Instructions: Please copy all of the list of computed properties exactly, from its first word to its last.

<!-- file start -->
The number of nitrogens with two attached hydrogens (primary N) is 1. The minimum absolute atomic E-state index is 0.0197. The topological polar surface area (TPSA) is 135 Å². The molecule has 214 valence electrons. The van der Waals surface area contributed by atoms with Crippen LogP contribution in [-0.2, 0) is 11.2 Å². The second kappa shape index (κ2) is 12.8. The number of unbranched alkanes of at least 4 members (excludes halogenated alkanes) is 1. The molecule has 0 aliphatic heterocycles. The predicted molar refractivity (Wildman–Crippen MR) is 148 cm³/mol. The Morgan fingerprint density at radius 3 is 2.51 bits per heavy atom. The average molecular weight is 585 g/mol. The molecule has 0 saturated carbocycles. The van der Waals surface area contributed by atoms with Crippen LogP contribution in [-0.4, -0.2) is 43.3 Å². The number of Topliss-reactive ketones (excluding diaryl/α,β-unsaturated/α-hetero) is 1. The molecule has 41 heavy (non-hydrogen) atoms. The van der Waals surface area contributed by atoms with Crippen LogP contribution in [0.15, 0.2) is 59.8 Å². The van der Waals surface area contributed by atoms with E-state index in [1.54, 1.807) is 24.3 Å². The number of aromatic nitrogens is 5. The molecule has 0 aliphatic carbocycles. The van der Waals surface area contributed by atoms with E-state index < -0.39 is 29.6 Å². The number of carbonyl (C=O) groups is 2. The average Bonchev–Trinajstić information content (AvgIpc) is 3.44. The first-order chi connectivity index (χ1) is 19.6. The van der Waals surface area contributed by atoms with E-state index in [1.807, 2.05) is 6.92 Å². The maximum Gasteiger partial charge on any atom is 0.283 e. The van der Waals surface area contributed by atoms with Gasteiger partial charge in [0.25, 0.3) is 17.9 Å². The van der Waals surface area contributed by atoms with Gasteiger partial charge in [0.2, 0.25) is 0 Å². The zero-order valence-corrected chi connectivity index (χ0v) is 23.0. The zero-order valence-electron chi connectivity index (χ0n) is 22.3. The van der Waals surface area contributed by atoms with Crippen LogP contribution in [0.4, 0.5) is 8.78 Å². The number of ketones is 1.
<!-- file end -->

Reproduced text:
The number of nitrogens with two attached hydrogens (primary N) is 1. The minimum absolute atomic E-state index is 0.0197. The topological polar surface area (TPSA) is 135 Å². The molecule has 214 valence electrons. The van der Waals surface area contributed by atoms with Crippen LogP contribution in [-0.2, 0) is 11.2 Å². The second kappa shape index (κ2) is 12.8. The number of unbranched alkanes of at least 4 members (excludes halogenated alkanes) is 1. The molecule has 0 aliphatic heterocycles. The predicted molar refractivity (Wildman–Crippen MR) is 148 cm³/mol. The Morgan fingerprint density at radius 3 is 2.51 bits per heavy atom. The average molecular weight is 585 g/mol. The molecule has 0 saturated carbocycles. The van der Waals surface area contributed by atoms with Crippen LogP contribution in [-0.4, -0.2) is 43.3 Å². The number of Topliss-reactive ketones (excluding diaryl/α,β-unsaturated/α-hetero) is 1. The molecule has 41 heavy (non-hydrogen) atoms. The van der Waals surface area contributed by atoms with Crippen LogP contribution in [0.15, 0.2) is 59.8 Å². The van der Waals surface area contributed by atoms with E-state index in [1.54, 1.807) is 24.3 Å². The number of aromatic nitrogens is 5. The molecule has 0 aliphatic carbocycles. The van der Waals surface area contributed by atoms with E-state index < -0.39 is 29.6 Å². The number of carbonyl (C=O) groups is 2. The average Bonchev–Trinajstić information content (AvgIpc) is 3.44. The first-order chi connectivity index (χ1) is 19.6. The van der Waals surface area contributed by atoms with E-state index in [1.807, 2.05) is 6.92 Å². The maximum Gasteiger partial charge on any atom is 0.283 e. The van der Waals surface area contributed by atoms with Gasteiger partial charge in [0.25, 0.3) is 17.9 Å². The van der Waals surface area contributed by atoms with Gasteiger partial charge in [0.2, 0.25) is 0 Å². The zero-order valence-corrected chi connectivity index (χ0v) is 23.0. The zero-order valence-electron chi connectivity index (χ0n) is 22.3. The van der Waals surface area contributed by atoms with Crippen LogP contribution in [0.4, 0.5) is 8.78 Å². The number of ketones is 1.